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What is Mineral Cleavage?

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Mineral Cleavage Explained

Cleavage is the tendency for a crystalline solid to break along smooth, even flat surfaces, known as planes of weakness.

Cleavage planes are the lines of weakness in the structure of a crystal.  In other words, the building blocks of the crystal have natural planes of weakness.

The cause of the weakness can be traced to the structure of the atoms that make up the crystal.

A crystalline solid is a mineral.  A naturally occurring solid that's non-crystalline, meaning it's not made up of crystals is known as a mineraloid or an amorphous solid. Examples include obsidian, shungite and opal.

When a mineral breaks along a plane of structural weakness, it leaves a smooth flat face.  The new crystal face created at the point of the break is known as a cleavage plane.  Cleavage planes form along the weakest section of a mineral.
 
A mineral can have one, two, three, four or six cleavage planes.  This refers to different sides of the crystal that cleave.  Minerals that don't exhibit a smooth, flat surface on any one side generally have no cleavage planes.  The bond of these materials is equally strong in all directions.

A mineral with one cleavage plane breaks into thin, flat sheets.  Those with two break into a cube that's slightly more elongated and those with three cleavage planes break into an almost perfect cube.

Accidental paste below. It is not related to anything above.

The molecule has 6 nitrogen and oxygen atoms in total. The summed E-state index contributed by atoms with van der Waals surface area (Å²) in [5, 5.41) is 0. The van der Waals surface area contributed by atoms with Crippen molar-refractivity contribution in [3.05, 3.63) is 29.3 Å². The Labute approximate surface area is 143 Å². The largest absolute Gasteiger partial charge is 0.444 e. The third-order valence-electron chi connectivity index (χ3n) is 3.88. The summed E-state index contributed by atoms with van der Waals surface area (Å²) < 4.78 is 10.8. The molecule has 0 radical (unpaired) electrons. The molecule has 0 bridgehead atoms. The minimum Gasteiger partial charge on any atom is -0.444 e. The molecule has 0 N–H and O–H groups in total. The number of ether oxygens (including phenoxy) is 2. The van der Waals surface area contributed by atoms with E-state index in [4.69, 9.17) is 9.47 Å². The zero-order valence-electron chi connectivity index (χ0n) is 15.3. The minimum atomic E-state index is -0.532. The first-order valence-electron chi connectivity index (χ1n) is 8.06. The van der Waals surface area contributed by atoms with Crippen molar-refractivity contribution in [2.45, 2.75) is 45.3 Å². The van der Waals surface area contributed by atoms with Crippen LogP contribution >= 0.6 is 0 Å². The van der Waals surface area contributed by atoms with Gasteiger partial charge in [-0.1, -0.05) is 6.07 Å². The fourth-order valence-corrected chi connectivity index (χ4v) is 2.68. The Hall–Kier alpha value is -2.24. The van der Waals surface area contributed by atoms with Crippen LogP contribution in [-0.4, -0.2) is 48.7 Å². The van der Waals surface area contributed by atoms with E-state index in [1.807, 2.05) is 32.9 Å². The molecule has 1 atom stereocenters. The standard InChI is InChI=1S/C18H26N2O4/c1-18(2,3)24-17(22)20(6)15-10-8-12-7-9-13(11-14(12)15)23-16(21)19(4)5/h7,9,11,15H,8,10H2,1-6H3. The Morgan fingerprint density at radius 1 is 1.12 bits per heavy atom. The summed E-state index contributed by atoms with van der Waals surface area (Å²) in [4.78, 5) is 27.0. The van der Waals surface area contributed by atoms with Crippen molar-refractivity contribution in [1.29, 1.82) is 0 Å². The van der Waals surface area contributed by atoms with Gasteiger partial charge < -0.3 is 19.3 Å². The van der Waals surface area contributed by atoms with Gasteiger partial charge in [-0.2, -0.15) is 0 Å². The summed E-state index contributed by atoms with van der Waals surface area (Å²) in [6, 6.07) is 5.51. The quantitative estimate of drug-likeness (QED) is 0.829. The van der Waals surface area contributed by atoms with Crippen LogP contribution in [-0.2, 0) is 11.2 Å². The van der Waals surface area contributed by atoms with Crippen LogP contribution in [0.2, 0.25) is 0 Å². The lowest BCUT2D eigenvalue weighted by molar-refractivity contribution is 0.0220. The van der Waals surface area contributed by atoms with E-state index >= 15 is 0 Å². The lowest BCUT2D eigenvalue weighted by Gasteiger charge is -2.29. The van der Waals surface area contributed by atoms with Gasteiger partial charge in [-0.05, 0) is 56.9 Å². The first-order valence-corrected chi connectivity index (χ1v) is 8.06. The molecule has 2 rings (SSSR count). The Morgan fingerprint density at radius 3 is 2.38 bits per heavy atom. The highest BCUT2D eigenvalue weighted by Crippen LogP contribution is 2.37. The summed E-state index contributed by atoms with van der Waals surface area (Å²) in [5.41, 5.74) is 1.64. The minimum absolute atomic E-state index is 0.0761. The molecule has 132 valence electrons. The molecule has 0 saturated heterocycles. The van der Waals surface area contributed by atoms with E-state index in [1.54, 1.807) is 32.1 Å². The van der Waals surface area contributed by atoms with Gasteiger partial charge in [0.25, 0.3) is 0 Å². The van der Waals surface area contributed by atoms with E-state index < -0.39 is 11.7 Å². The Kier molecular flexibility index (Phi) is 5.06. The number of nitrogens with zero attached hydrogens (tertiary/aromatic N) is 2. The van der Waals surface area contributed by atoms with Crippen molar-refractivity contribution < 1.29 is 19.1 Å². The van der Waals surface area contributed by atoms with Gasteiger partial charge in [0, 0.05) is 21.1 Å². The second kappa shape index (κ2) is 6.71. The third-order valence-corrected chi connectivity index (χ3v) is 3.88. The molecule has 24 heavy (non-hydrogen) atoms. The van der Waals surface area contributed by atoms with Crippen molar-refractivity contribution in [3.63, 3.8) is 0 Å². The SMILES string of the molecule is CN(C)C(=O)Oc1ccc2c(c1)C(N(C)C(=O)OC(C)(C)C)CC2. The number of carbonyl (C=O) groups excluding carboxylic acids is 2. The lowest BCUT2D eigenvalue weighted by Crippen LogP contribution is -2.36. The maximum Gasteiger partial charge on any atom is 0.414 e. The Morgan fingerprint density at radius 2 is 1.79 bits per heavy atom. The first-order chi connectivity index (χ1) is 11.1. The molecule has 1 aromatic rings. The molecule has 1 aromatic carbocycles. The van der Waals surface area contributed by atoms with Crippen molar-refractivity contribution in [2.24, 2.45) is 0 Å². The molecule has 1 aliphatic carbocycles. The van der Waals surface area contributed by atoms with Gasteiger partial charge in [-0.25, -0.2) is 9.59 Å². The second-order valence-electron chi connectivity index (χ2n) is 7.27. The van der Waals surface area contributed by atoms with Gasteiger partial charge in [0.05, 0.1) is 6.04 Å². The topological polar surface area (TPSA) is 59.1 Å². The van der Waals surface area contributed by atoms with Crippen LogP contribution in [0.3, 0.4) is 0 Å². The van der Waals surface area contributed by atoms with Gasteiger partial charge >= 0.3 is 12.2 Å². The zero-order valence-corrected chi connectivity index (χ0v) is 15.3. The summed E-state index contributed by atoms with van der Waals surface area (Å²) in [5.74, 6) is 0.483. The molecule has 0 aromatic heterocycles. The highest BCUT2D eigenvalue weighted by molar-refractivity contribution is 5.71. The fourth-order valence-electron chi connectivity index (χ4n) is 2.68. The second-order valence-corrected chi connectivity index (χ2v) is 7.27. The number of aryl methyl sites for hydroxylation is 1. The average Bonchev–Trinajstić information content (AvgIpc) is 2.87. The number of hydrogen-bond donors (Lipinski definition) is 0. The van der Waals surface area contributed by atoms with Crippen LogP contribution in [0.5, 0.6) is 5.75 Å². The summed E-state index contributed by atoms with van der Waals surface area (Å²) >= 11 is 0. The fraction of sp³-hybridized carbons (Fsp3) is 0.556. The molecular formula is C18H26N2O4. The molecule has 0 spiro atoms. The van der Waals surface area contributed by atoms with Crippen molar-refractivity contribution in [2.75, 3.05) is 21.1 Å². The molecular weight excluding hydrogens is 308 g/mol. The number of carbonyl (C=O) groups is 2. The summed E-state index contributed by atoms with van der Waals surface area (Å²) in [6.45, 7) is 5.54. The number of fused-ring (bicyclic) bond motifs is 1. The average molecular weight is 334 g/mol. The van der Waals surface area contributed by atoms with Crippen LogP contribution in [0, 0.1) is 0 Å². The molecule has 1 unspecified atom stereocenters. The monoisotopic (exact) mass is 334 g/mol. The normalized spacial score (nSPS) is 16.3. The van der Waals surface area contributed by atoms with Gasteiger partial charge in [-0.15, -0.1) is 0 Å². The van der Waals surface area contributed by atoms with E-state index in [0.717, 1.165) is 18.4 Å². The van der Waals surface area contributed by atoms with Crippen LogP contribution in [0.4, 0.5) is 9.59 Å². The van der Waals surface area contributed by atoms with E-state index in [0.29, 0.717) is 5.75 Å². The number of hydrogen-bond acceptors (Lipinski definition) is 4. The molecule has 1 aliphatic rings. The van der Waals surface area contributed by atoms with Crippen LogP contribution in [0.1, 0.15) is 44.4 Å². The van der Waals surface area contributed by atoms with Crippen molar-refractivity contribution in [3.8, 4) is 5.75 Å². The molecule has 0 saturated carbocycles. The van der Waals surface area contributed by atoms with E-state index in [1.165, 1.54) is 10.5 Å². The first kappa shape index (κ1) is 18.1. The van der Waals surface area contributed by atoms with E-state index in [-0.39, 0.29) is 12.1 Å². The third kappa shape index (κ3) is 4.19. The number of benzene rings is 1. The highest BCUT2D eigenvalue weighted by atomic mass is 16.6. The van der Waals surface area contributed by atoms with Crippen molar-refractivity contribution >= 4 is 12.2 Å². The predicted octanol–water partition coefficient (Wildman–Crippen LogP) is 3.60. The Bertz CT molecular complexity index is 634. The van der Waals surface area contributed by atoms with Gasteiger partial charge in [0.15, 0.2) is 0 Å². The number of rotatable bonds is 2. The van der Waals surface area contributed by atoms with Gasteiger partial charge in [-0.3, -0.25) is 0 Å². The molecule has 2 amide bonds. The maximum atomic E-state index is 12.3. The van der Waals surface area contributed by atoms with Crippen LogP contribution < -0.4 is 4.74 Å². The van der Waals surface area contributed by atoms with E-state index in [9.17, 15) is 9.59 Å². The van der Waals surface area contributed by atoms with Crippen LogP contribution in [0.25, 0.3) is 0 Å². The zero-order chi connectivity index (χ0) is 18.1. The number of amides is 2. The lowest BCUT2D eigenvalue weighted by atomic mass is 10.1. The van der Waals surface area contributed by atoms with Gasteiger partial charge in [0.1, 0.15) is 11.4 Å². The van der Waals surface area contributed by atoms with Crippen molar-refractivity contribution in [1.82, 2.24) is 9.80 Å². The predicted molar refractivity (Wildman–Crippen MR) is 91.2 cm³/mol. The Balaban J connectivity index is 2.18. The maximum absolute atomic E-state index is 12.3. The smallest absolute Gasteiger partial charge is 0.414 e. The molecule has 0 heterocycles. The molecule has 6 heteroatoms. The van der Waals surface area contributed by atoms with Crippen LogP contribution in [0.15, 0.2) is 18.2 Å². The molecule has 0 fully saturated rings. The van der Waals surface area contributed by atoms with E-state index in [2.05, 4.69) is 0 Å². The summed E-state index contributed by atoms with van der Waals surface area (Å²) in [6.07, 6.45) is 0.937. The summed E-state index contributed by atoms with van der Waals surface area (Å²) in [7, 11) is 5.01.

Fluorite breaks along four cleavage planes, forming an octahedral shape similar to two pyramids stuck base to base.

Although diamond is the hardest material on Earth and can't be scratched by any other mineral, if you can find a plane of weakness it can be cleaved.  Due to its hardness it wouldn't be quite as easy as splitting a softer mineral along a cleavage plane.  Like fluorite, diamond also cleaves along four cleavage planes.    

Minerals described as having a 'perfect cleavage' cleave with an exceptionally clean break.  Both edges and the new crystal faces created as a result of the break are smooth and flat. Cleavage surfaces always reflect light.

The term 'good cleavage' describes a mineral that breaks along planes of weakness but leaves a slightly rougher edge.   Poor cleavage means it breaks more randomly and with rougher edges.

The surface of minerals with good or poor cleavage will still reflect light from the same direction. 

Non-crystalline solids have no crystal structure because they're not made up of crystals.  As such they cannot have cleavage planes.  Instead of cleaving these materials fracture.

Minerals with cleavage planes can also fracture.  Mineral cleavage and fracture are not the same.  When a mineral fractures it breaks randomly instead of breaking along specific planes of weakness.  Once broken, no two pieces will be the same.  Think of glass after it's been dropped.

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